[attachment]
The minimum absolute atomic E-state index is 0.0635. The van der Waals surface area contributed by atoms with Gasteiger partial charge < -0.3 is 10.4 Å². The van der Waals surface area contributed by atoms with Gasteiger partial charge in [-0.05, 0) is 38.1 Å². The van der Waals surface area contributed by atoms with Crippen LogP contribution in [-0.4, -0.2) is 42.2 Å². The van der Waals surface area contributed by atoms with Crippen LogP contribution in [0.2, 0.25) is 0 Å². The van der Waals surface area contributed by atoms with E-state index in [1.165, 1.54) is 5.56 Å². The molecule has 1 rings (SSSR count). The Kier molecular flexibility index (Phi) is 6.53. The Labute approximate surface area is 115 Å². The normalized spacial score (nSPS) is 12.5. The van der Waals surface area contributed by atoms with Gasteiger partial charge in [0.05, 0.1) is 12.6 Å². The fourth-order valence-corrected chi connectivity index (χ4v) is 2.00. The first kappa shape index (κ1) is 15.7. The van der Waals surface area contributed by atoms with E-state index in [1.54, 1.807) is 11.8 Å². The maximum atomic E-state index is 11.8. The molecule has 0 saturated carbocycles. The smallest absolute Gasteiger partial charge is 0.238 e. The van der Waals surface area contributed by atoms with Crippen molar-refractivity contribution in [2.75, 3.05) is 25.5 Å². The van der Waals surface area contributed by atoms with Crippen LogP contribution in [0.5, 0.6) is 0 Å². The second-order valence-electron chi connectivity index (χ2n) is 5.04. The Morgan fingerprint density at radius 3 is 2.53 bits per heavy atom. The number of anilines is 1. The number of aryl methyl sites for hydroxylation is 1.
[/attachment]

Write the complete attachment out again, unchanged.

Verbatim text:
The minimum absolute atomic E-state index is 0.0635. The van der Waals surface area contributed by atoms with Gasteiger partial charge < -0.3 is 10.4 Å². The van der Waals surface area contributed by atoms with Gasteiger partial charge in [-0.05, 0) is 38.1 Å². The van der Waals surface area contributed by atoms with Crippen LogP contribution in [-0.4, -0.2) is 42.2 Å². The van der Waals surface area contributed by atoms with Crippen LogP contribution in [0.2, 0.25) is 0 Å². The van der Waals surface area contributed by atoms with E-state index in [1.165, 1.54) is 5.56 Å². The molecule has 1 rings (SSSR count). The Kier molecular flexibility index (Phi) is 6.53. The Labute approximate surface area is 115 Å². The normalized spacial score (nSPS) is 12.5. The van der Waals surface area contributed by atoms with Gasteiger partial charge in [0.05, 0.1) is 12.6 Å². The fourth-order valence-corrected chi connectivity index (χ4v) is 2.00. The first kappa shape index (κ1) is 15.7. The van der Waals surface area contributed by atoms with E-state index in [1.54, 1.807) is 11.8 Å². The maximum atomic E-state index is 11.8. The molecule has 0 saturated carbocycles. The smallest absolute Gasteiger partial charge is 0.238 e. The van der Waals surface area contributed by atoms with Crippen molar-refractivity contribution in [2.75, 3.05) is 25.5 Å². The van der Waals surface area contributed by atoms with Crippen LogP contribution in [0.5, 0.6) is 0 Å². The second-order valence-electron chi connectivity index (χ2n) is 5.04. The Morgan fingerprint density at radius 3 is 2.53 bits per heavy atom. The number of anilines is 1. The number of aryl methyl sites for hydroxylation is 1.